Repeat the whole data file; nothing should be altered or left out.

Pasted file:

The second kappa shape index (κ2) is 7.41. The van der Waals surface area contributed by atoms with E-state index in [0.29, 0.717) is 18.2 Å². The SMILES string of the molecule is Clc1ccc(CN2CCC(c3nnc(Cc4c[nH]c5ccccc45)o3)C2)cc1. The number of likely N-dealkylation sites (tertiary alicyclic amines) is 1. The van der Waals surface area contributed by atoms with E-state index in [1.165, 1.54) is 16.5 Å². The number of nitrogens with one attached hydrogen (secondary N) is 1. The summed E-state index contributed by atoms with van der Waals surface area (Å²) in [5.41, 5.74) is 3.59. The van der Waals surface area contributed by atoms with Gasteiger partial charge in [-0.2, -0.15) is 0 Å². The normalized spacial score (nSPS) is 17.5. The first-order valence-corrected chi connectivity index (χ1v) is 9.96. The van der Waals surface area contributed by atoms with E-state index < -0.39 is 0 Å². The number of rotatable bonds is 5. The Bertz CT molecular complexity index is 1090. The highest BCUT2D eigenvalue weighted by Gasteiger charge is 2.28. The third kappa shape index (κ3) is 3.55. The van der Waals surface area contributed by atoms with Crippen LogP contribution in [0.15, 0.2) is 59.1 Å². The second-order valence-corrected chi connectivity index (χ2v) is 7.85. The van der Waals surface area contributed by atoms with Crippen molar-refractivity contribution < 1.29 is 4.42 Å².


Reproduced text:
The second kappa shape index (κ2) is 7.41. The van der Waals surface area contributed by atoms with E-state index in [0.29, 0.717) is 18.2 Å². The SMILES string of the molecule is Clc1ccc(CN2CCC(c3nnc(Cc4c[nH]c5ccccc45)o3)C2)cc1. The number of likely N-dealkylation sites (tertiary alicyclic amines) is 1. The van der Waals surface area contributed by atoms with E-state index in [1.165, 1.54) is 16.5 Å². The number of nitrogens with one attached hydrogen (secondary N) is 1. The summed E-state index contributed by atoms with van der Waals surface area (Å²) in [5.41, 5.74) is 3.59. The van der Waals surface area contributed by atoms with Gasteiger partial charge in [-0.2, -0.15) is 0 Å². The normalized spacial score (nSPS) is 17.5. The first-order valence-corrected chi connectivity index (χ1v) is 9.96. The van der Waals surface area contributed by atoms with E-state index < -0.39 is 0 Å². The number of rotatable bonds is 5. The Bertz CT molecular complexity index is 1090. The highest BCUT2D eigenvalue weighted by Gasteiger charge is 2.28. The third kappa shape index (κ3) is 3.55. The van der Waals surface area contributed by atoms with Crippen LogP contribution in [0.15, 0.2) is 59.1 Å². The second-order valence-corrected chi connectivity index (χ2v) is 7.85. The van der Waals surface area contributed by atoms with Crippen molar-refractivity contribution < 1.29 is 4.42 Å².